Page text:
In 1701 Tsar Peter Romanov (Peter the Great) founded St. Petersburg and moved the capital of Russia from Moscow. Mytischi seems to have faded in importance in this period. In 1812 Napolean invaded Russia and captured Moscow and while half of the city burned, Mytischi seems to have been left alone. In fact, merchants from all over Russia camped in Mytischi, hoping to get rich selling their goods to French troops. Napolean only spent six weeks in Moscow, however, and retreated with the onset of winter.

During the 20th Century Mytischi was spared the carnage of the Bolshevik Revolution and the ensuing Civil War as both sides, "Red" and "White", collected taxes from the city. Under Stalin's industrialization programs a power plant and a train factory were set up on Mytischi. Several canals were extended and six massive water reservoirs were dug in a semi-circle around the city. Unlike many of the cities surrounding Moscow during the Soviet Union, Mytischi remained an "open" city and it's population grew from 65,000 in 1912 to 154,000 by 1991.

In the ealry 21st Century the mayor of Mytischi, Alexander Kazakov, undertook a massive beautification program and the main streets, notably Novamytischinsky Prospekt, were widened and the sidewalks cobbled. Trees were planted and parks opened and a massive new arena, Arena Mytischi, was built for the 2007 IIHF World Cup of Hockey. Most of the funding came from competent money management and good governance, although the national government in Moscow chipped in with some financing for the projects. An extension of the Moscow Metro to Mytischi has been on the drawing boards for several years but nobody has given the go-ahead.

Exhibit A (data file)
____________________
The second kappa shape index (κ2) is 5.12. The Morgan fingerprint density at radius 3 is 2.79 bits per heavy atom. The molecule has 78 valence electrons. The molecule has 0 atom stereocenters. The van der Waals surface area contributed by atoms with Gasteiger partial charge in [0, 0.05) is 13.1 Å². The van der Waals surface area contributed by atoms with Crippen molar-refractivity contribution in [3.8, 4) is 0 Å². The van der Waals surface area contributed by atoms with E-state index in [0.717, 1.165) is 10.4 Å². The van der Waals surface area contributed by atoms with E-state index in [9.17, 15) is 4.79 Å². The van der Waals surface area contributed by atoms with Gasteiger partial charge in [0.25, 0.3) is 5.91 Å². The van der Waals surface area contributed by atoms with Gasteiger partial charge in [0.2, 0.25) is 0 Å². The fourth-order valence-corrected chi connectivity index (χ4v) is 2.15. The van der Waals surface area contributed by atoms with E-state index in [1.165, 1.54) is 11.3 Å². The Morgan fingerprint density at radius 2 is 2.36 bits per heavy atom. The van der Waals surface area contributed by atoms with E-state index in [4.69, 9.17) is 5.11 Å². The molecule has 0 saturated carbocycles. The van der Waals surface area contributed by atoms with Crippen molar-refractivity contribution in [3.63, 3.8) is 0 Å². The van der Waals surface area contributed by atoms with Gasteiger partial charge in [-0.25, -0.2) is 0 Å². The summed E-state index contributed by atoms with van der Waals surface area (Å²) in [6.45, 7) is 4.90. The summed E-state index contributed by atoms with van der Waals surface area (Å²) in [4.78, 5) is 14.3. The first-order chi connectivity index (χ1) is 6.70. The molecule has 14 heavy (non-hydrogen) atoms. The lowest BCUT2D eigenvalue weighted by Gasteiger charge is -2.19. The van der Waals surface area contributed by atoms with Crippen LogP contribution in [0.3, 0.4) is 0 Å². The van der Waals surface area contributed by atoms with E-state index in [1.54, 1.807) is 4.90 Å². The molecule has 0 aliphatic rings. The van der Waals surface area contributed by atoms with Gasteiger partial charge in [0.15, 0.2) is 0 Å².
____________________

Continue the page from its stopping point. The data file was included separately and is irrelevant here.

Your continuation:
Today Mytischi is a growing suburb for upper-middle-class Russians, most of whom work in Moscow and make the hellish commute through Moscow traffic every day. Most of the major rail lines heading east from Moscow pass through Mytischi, and there is a very efficient and well-organized bus system in place. The tap water is cleaner than in surrounding towns (although undrinkable) and Mytischi has one of the lowest crime rates in the Moscow Oblast. In 2006 Mytischi had the fastest growing real estate market in Russia, which lasted until the international financial crisis of 2008 began.

As with the rest of Russia (except for St. Petersburg), very few people speak English in Mytischi but the number of youth who speak the language is growing as international exposure through media, travel opportunities and the economic ability of Mytischi parents to send their kids to expensive language schools grows. Anyone who visits Moscow should take a trip to Mytischi, if only to see what suburban middle-of-the-road Russia looks like.

To get to Mytischi from Moscow, take the orange line north to Medvedkova metro station, at the very end of the line. Turn left as you exit the metro station and take either bus #169 or #199 (45 roubles), which will end their journey in Mytischi. From the Kremlin to Mytischi it takes about 50 minutes of travel.